From time to time, we make mistakes in programming or testing a new R script or function, only to find that R “freezes” and appears to be stuck, or working but giving the impression that it will take an eternity to complete the computation. What could be happening is that the process is based on an maximum-likelihood estimation of a parameter that requires convergence, you could have accidentally (e.g. by default) run a function that needs to visit the total number of models possible for your dataset or a certain amount of parameter space. Alternatively, there might be an issue with FORTRAN coding. Or, the function you’re using might require a maximum number of iterations to be specified, or else it will use an exhaustive search. R can “hang” for these and many other reasons.
Today, I’m doing a short post to show you how to get out of this situation by killing the process in R from outside the R environment. Specifically, I’ll show you how to do this from mac Terminal, i.e. the command line.
First do the following at the command line to obtain a list of processes including R:
ps aux | grep R
Look through the resulting list of PIDs (process IDs, which are unique identifiers for each process) and info for the R process, which will likely be using a great deal of CPU (%CPU; eg. %CPU >90%), and thus will be near the top of the list (which will be in decreasing order). Here is an example of the results of running this code from my terminal to ongoing processes, including an R analysis (this is just an excerpt, the output was much longer):
Last login: Sun Apr 3 23:45:14 on ttys000 Justin-Bagleys-MacBook-Pro-3:~ justinbagley$ ps aux | grep R USER PID %CPU %MEM VSZ RSS TT STAT STARTED TIME COMMAND justinbagley 334 93.2 12.7 9618560 2122612 ?? R Tue05PM 317:07.03 /Applications/R.app/Contents/MacOS/R -psn_0_57358 justinbagley 339 7.2 2.1 4949212 355924 ?? R Tue05PM 47:05.88 /System/Library/CoreServices/Finder.app/Contents/MacOS/Finder _windowserver 200 1.7 1.4 14600476 231856 ?? Ss Tue05PM 113:19.80 /System/Library/Frameworks/ApplicationServices.framework/Frameworks/CoreGraphics.framework/Resources/WindowServer -daemon _mdnsresponder 94 0.2 0.0 2544976 3864 ?? Ss Tue05PM 0:39.06 /usr/sbin/mDNSResponder justinbagley 491 0.1 0.2 3713764 33524 ?? S Tue05PM 11:19.43 /System/Library/CoreServices/Dock.app/Contents/Resources/DashboardClient.app/Contents/MacOS/DashboardClient justinbagley 23663 0.0 0.0 3358044 6476 ?? S Fri10AM 0:02.38 /Applications/Adobe Acrobat Reader DC.app/Contents/Frameworks/RdrCEF helper.app/Contents/MacOS/RdrCEF helper --type=renderer --disable-3d-apis --disable-databases --disable-direct-npapi-requests --disable-file-system --disable-notifications --disable-shared-workers --no-sandbox --lang=en-US --lang=en-US --log-severity=disable --product-version=ReaderServices/15.10.20056 Chrome/45.0.2454.85 --enable-delegated-renderer --num-raster-threads=4 --gpu-rasterization-msaa-sample-count=8 --content-image-texture-target=3553 --video-image-texture-target=3553 --channel=23661.1.1456228839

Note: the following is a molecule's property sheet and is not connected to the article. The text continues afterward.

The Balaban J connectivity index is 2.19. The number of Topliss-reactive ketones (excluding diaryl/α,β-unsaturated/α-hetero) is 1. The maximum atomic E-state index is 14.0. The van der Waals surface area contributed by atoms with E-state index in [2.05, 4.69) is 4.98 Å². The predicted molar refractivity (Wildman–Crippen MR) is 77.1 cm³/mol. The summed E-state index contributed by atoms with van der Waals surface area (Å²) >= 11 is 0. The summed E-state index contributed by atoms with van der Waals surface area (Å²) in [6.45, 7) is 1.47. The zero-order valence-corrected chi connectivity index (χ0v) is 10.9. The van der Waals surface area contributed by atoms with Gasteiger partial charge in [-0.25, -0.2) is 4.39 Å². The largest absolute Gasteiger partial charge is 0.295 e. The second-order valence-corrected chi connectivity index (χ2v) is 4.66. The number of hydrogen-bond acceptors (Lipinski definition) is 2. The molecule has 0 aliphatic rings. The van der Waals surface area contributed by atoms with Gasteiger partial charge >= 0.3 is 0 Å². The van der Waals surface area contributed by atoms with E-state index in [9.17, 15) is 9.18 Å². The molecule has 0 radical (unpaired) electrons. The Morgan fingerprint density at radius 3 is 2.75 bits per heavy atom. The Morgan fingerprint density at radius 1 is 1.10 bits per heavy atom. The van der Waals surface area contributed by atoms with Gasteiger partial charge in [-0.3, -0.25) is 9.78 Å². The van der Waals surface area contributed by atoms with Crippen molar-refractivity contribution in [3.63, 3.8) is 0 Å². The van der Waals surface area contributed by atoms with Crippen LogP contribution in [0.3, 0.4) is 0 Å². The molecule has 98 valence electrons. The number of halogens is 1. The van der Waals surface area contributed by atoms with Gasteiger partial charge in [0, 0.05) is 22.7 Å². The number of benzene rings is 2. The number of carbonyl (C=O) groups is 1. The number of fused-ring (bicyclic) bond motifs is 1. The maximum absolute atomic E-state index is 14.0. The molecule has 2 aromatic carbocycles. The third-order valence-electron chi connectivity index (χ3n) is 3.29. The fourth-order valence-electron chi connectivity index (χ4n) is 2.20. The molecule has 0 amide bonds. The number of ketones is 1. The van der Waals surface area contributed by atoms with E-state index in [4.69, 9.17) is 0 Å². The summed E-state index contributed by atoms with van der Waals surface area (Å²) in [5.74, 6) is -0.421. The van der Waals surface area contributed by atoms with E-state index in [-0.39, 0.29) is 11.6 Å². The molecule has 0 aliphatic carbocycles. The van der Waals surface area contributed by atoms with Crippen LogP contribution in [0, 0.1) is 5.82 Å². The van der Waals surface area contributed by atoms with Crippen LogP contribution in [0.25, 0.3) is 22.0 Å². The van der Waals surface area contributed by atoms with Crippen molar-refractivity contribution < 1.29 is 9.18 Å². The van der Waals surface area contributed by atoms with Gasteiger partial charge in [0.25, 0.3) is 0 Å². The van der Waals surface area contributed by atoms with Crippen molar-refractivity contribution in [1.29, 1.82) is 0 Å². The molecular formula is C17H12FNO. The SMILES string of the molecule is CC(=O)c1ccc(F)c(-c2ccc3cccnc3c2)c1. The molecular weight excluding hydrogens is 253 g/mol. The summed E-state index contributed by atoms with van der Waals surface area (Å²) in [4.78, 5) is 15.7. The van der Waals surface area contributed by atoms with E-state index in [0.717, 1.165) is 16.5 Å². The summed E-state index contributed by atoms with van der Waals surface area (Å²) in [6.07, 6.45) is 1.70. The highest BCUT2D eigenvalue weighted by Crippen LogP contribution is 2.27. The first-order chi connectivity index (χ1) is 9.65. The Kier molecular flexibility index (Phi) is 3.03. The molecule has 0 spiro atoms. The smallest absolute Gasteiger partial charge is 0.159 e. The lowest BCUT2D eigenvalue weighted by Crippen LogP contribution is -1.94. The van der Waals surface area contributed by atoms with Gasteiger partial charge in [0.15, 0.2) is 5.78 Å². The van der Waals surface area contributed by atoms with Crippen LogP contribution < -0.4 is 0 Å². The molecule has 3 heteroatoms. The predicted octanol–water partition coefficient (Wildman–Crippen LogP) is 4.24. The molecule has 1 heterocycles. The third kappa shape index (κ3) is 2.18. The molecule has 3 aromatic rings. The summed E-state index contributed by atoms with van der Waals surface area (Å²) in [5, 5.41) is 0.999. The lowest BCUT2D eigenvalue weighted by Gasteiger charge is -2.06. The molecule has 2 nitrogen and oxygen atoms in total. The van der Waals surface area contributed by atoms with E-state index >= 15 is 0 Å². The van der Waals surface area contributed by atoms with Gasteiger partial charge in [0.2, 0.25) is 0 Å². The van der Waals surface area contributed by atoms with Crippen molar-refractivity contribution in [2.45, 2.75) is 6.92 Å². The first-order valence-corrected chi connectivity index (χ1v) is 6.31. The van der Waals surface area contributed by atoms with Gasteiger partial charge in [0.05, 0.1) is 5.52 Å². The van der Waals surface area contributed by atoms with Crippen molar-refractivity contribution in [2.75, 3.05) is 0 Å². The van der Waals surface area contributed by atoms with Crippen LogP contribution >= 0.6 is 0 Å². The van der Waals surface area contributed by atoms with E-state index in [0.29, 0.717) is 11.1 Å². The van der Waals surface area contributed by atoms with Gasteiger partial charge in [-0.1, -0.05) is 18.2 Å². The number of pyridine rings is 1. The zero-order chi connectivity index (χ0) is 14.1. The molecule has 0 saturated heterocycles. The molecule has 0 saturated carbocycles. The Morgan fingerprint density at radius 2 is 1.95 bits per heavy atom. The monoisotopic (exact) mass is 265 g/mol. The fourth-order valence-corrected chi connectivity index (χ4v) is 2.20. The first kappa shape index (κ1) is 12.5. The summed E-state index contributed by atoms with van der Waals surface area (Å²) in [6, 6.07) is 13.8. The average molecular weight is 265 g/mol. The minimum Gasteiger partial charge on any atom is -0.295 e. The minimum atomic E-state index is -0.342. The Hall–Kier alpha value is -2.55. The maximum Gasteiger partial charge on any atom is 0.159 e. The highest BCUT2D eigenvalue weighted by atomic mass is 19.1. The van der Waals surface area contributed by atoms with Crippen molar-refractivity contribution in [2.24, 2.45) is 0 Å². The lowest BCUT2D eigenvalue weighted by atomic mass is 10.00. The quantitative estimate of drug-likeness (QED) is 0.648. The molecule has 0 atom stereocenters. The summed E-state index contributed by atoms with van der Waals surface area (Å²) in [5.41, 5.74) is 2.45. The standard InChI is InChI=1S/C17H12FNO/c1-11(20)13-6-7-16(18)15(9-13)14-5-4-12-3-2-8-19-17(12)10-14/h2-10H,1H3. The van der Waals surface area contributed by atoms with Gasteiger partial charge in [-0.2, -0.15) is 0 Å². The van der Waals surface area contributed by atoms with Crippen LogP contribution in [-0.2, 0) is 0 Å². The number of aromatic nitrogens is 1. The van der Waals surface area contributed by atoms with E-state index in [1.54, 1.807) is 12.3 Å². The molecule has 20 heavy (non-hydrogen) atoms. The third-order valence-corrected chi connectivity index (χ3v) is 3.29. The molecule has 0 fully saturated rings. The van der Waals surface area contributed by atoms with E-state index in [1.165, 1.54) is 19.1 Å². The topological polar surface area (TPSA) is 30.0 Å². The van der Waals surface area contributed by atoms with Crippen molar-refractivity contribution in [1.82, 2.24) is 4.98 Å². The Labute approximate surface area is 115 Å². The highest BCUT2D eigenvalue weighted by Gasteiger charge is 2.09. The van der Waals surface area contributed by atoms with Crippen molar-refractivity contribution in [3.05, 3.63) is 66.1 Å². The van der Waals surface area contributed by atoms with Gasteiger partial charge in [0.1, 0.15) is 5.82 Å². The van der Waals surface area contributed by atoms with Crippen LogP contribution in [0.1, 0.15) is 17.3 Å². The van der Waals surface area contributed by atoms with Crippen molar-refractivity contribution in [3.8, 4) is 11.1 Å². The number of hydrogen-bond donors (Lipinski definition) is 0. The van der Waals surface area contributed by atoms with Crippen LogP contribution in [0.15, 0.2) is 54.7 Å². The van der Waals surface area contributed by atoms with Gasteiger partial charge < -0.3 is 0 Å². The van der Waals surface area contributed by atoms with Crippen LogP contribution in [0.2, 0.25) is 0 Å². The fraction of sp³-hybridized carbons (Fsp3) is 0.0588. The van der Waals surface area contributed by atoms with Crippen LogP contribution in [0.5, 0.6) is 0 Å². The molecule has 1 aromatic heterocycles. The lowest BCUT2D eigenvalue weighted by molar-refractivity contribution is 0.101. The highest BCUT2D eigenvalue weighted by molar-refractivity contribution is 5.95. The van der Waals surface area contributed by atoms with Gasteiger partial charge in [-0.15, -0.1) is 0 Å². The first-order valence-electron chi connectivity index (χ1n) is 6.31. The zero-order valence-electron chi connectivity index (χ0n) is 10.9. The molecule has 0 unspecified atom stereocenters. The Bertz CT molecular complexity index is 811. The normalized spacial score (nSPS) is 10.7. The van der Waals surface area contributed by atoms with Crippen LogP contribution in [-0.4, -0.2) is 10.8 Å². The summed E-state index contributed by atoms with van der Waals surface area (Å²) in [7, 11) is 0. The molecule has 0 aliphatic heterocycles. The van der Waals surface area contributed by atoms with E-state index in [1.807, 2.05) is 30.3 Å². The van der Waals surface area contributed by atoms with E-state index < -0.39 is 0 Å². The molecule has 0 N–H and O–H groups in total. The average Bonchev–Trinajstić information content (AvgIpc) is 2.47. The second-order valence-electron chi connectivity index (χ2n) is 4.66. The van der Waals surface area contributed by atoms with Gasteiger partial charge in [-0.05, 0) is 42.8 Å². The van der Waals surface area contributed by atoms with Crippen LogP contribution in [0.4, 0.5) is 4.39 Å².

An alternative way of getting this information on mac is to use the Activity Monitor app, but we’re not covering that here. OK, now armed with this information you can use the kill command to identify and stop the analysis. In my example above, the process ID for the R process is 334, and this process is consuming 93.2% of the CPU and 12.7% of the computer’s memory, so we can stop this analysis by entering the following command at the command line:
kill -s INT 334
Two great things about this are 1) that this is easily accomplished at the command line, and 2) that you don’t have to call R or alter R, or do “force quit” (e.g. by pressing option + command + Esc), you only have to stop the offending process. So, this means that R will not be closed as a result of these actions, but will be “liberated” from the hung prodess. As a result, your log of commands and output will not be lost.
Just as a tip, if you are worried about losing your command history at any time, you can usually save this from R even if the R environment/GUI hangs on an analytical process by first clicking the “Show/Hide R command history” button at the top of the R GUI, and then clicking “Save History.”